Cowboys Football: Down But Not Out

The Oklahoma State-Texas game could have been made into a novel. It is also the kind of game that can end up defining a team or converting a team ... that goes for the winner and the loser. Texas won 41-36 and the Longhorns could use the road win over the Cowboys as a springboard to a huge season. Or, it could just become the highlight win of a less than desired season. We'll know in a few months.

Oklahoma State, now coming off a rare home loss, the first since the end of the 2010 season, could at 2-2 chuck it and finish with an average season. Or the Cowboys could come back with a tremendous resolve to stay engaged in the conference race. There is still a lot of football to be played this season, and there are still decisions to be made and acted on.

Head coach Mike Gundy stood in the middle of his players and assistant coaches in the Oklahoma State dressing room after the game and did not offer up excuses, did not blame officials, did not criticize his coach's calls or preparation, and did not criticize his player's efforts.

Instead, Gundy said he was proud of the way they played, and that the final score and outcome does not always reflect how much the losing team put into the game. The scoreboard is so defining as far as a winner and loser, but not as far as how good a team is or can be.

Gundy acknowledged mistakes and corrections that are needed, but he also said that if players will stay the course that they are a good football team and one that can be very accomplished by the end of the season.

The last play of the game, a wild attempt to pull out the win with J.W. Walsh throwing to Tracy Moore, who pitches to Josh Stewart, who tosses to Joseph Randle, who then gets it back to Walsh and he throws it across the field backwards to Charlie Moore, who then ran it 42 yards.

"It's a play that we've had around here for at least 10 years," Gundy admitted. "We had that back when I was calling plays and Les (Miles) was the head coach.

"It was very well executed, and it is kind of ironic, when we ran the play I had a lot of confidence in it but my concern was we were 70 yards away, and they (Texas) are so fast. It kind of panned out in my mind and you kind of have a deja vu.

"I thought that Charlie is going to get a chance to run this thing, but I was concerned that even if it works they are so fast they are going to cut you off, and that is exactly what happened."

However, the execution of the play which allowed and Moore to be rolling down the sideline in front of the Texas bench and the team giving itself a chance is reason to think this team can pull off a lot of opportunities down the line.

This was not like the Arizona game where the Cowboys looked sloppy. This was a strong effort against a good team that add a couple of minutes and it likely becomes a win.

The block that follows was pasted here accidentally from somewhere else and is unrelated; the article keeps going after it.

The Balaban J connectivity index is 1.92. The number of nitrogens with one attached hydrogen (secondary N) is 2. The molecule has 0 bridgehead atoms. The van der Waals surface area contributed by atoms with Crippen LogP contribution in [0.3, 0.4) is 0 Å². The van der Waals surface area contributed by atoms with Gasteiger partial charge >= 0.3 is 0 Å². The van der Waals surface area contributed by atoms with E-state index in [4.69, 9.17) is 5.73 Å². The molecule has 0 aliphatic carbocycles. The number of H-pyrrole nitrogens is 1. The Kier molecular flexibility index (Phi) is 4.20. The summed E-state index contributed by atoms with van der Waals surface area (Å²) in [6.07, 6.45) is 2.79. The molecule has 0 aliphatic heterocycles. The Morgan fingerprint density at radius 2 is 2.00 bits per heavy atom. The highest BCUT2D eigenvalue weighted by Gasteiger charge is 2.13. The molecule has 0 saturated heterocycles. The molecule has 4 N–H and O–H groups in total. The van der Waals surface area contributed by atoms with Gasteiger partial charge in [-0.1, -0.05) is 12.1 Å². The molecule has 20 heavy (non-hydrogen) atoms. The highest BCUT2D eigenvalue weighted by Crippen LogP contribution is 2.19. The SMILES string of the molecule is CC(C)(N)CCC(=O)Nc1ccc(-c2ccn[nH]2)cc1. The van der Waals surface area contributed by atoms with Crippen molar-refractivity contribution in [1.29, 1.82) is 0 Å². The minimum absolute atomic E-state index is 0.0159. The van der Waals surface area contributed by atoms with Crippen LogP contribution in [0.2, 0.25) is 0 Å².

Walsh relished the opportunity and would have loved to have had any number of extra seconds, not to mention a minute or two.

"That's what football players live for," Walsh said of the big smile he had on his face as he went out for that last possession with 27 seconds left. "It's fun to win big, but the chance to make a late drive to win a game is what is really fun about playing football.

"You just have to keep your composure at the end of the game and you have to fight as long as you have a chance," Walsh added. "Whenever we draw a play up you have to execute it, and it almost worked."

"The last play is an example of what I am trying to impart on the players," Gundy preached. "You are 70 yards away, and it is easy to check it in but they played their tails off and made great effort and laterals and gave us a chance. There is something to be said for that."

There is also something to be said for running back Joseph Randle rushing for 199 yards on 25 carries with Jeremy Smith gutting it out with an ankle injury. A lot can also be said for center Evan Epstein, who played the entire game on a pretty painful ankle.

This team is not perfect, but it is well worth the effort of backing the Cowboys up. They will need that support as home field could make the difference against the likes of Iowa State, TCU, West Virginia, and Texas Tech. On the road, the Cowboys will have to battle with a smaller band.

As for Saturday night's loss to Texas, two other pressing issues to discuss were the final Texas touchdown and the play of the defense overall, especially on third and fourth downs.

As for the winning Texas touchdown, the linesman from the Texas side of the field was the lone official to signal a touchdown. Replays show the ball came loose and the Cowboys Daytawion Lowe came out with it and handed it to the official. Touchdown or not? Fumble and recovery or not?

The play was reviewed and, honestly, as much as I would like to say the call needed to be reversed, I have not seen a replay that conclusively shows me where Texas running back Joe Bergeron was when he fumbled and where Lowe recovered the ball and if it was clean recovery.

I wish there was a more conclusive angle of a replay. However, I do like the way linebacker Alex Elkins and safety Daytawion lowe handled themselves in talking about the play.

"I saw a pulling guard (going away from him) and I hit my opposite A (gap) and he (Bergeron) was coming right at me and I tried to get my head down and pop the ball out and that is what I thought I did," Elkins described.

"They came up with a touchdown, and I am kind of unsure of what happened. I looked over and saw D. Lowe holding the ball calling fumble, and that is what I suspected (happened). They reviewed it and the officials saw differently and the play stood as a Texas touchdown."

"I was right there on the goal line and one of the offensive linemen tried to grab it and I grabbed it and stayed on the ground and then after that I picked it up and took it to the official," Lowe contributed.